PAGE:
The first thing most people will notice about the upcoming Legend of Zelda: Breath of the Wild is how expansive the game is, and how little hand-holding there seems to be. You can go anywhere, find important items in the most inconspicuous spots, and even rush straight to the final boss if you want to.
In other words, it’s the antithesis of Skyward Sword, which was filled with linear pathways, items locked away in dungeons, and other arguably tired cliches of the franchise.
While on the surface it may look like Breath of the Wild is “fixing” the Wii game’s more controversial mechanics, I think Skyward Sword has actually set the foundation for the new title more than any other previous Zelda game, in terms of both narrative and gameplay.
From the demo we know that Breath of the Wild has an incredibly short introduction. After awakening from his mysterious hundred year stasis, Link grabs the Sheikah Slate and can run straight out into the open world. So far, so different.
The first NPC he encounters, however, makes an incredibly overt reference to Skyward Sword – the nearby ruins, which are later revealed to be the Temple of Time, are called the “birthplace of the entire kingdom of Hyrule.”
Players of Skyward Sword will remember that the Sealed Temple was heavily implied to be the future Temple of Time seen in Ocarina of Time, due to it being the final resting place of the Master Sword. At the end of the game, when Link and Zelda stand atop the Goddess statue and name the surface world “Hyrule”, they are right outside the Sealed Temple’s doors. This is likely the legend the old man is referring to.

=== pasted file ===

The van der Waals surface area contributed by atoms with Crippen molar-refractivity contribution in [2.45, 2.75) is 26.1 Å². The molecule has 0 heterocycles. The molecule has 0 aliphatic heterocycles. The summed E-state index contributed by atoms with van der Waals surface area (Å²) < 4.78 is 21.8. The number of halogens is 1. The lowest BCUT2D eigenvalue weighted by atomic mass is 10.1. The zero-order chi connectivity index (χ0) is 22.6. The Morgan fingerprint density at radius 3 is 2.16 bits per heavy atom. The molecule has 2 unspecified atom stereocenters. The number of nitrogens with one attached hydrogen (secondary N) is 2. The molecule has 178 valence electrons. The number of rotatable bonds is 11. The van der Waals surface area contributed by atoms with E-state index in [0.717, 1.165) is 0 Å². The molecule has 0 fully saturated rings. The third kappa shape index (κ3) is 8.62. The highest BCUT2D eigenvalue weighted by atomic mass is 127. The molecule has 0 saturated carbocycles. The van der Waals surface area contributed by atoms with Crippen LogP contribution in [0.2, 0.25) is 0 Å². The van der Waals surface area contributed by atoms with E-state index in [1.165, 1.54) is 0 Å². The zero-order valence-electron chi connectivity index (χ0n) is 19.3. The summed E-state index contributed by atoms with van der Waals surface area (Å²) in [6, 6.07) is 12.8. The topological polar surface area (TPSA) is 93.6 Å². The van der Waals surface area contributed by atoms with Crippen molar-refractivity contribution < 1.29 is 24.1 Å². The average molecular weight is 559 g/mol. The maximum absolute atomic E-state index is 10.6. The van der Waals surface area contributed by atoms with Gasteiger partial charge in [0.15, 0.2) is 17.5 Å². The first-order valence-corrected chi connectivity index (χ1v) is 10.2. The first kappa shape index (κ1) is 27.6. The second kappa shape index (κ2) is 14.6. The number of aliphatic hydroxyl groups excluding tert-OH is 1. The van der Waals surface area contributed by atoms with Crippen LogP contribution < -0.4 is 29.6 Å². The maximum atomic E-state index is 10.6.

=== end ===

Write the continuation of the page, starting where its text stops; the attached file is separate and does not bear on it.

Even more references to Skyward Sword occur later, with the frequent references to the Goddess Hylia. Before Skyward Sword we only knew of the three goddesses: Din, Farore and Nayru, the creators of the Triforce. In comparison, Hylia holds a more personal connection to the surface dwellers and was eventually reincarnated in the body of Zelda.
These references to Hylia are delivered by monks who are quite clearly Sheikah in origin, and their designs seem to take more than a few cues from the thousand year old Impa in Skyward Sword. In that game it is made clear that Impa devotes her life to protecting Hylia, in both her Goddess form and mortal Zelda form, so it could inferred that her devotion stretches to the rest of the tribe too.
It’s also worth noting that it looks like a replica of the Goddess statue is present in the back of the Temple of Time, as well.
It isn’t just story elements that are returning from Skyward Sword – a lot of Breath of the Wild’s gameplay elements are essentially building upon the mechanics created for the last game.
For example, managing and upgrading equipment was present in Skyward Sword, albeit it was not nearly as in-depth. By gathering ingredients and loot Link could upgrade his potions and shields in the Skyloft Bazaar, and he could also equip various medals to a select few slots to get buffs.
Likewise, the incredibly flexible movement found in Breath of the Wild has its roots in Skyward Sword, which introduced sprinting without the use of Pegasus Boots as well as a stamina bar.
One final gameplay similarity is one that no doubt raises a lot of questions with fans – Link is right handed. Traditionally a leftie, the hero has only been right handed in two previous games – the Wii version of Twilight Princess and Skyward Sword. Both of these instances were due to motion controls, which makes his dominant hand rather confusing in the Breath of the Wild, which uses a traditional GamePad layout.
While plenty of other Zelda games are getting nods in Breath of the Wild, from the appearance of Wind Waker’s Koroks to the canonically confusing summoning of Wolf Link, it does seem like Skyward Sword is getting the most attention. Will we see references to Fi, Demise, Ghirahim and, dare we hope, Groose? Only time will tell, but we can’t wait to find out.Leave a Comment